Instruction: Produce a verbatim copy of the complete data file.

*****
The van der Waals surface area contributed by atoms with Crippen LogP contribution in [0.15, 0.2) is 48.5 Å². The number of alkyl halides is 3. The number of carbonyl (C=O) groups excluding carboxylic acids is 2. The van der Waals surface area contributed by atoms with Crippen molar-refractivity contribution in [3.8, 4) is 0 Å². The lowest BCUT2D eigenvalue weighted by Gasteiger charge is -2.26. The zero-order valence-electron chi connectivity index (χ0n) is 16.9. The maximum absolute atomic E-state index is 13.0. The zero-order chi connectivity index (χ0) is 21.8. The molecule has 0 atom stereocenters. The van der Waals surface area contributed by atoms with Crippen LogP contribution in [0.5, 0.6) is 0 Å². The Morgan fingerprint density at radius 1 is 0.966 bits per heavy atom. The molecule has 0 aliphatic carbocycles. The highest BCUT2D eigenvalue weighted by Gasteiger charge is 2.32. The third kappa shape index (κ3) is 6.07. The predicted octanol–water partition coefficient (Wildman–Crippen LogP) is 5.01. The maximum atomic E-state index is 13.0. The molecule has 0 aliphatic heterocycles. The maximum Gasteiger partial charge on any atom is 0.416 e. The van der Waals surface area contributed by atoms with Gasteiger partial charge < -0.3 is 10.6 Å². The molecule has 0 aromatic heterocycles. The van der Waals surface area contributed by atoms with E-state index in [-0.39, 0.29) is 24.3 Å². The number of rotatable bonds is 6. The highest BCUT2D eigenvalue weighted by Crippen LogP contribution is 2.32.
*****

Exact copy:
The van der Waals surface area contributed by atoms with Crippen LogP contribution in [0.15, 0.2) is 48.5 Å². The number of alkyl halides is 3. The number of carbonyl (C=O) groups excluding carboxylic acids is 2. The van der Waals surface area contributed by atoms with Crippen molar-refractivity contribution in [3.8, 4) is 0 Å². The lowest BCUT2D eigenvalue weighted by Gasteiger charge is -2.26. The zero-order valence-electron chi connectivity index (χ0n) is 16.9. The maximum absolute atomic E-state index is 13.0. The zero-order chi connectivity index (χ0) is 21.8. The molecule has 0 atom stereocenters. The van der Waals surface area contributed by atoms with Crippen LogP contribution in [0.5, 0.6) is 0 Å². The Morgan fingerprint density at radius 1 is 0.966 bits per heavy atom. The molecule has 0 aliphatic carbocycles. The highest BCUT2D eigenvalue weighted by Gasteiger charge is 2.32. The third kappa shape index (κ3) is 6.07. The predicted octanol–water partition coefficient (Wildman–Crippen LogP) is 5.01. The maximum atomic E-state index is 13.0. The molecule has 0 aliphatic heterocycles. The maximum Gasteiger partial charge on any atom is 0.416 e. The van der Waals surface area contributed by atoms with Gasteiger partial charge < -0.3 is 10.6 Å². The molecule has 0 aromatic heterocycles. The van der Waals surface area contributed by atoms with E-state index in [-0.39, 0.29) is 24.3 Å². The number of rotatable bonds is 6. The highest BCUT2D eigenvalue weighted by Crippen LogP contribution is 2.32.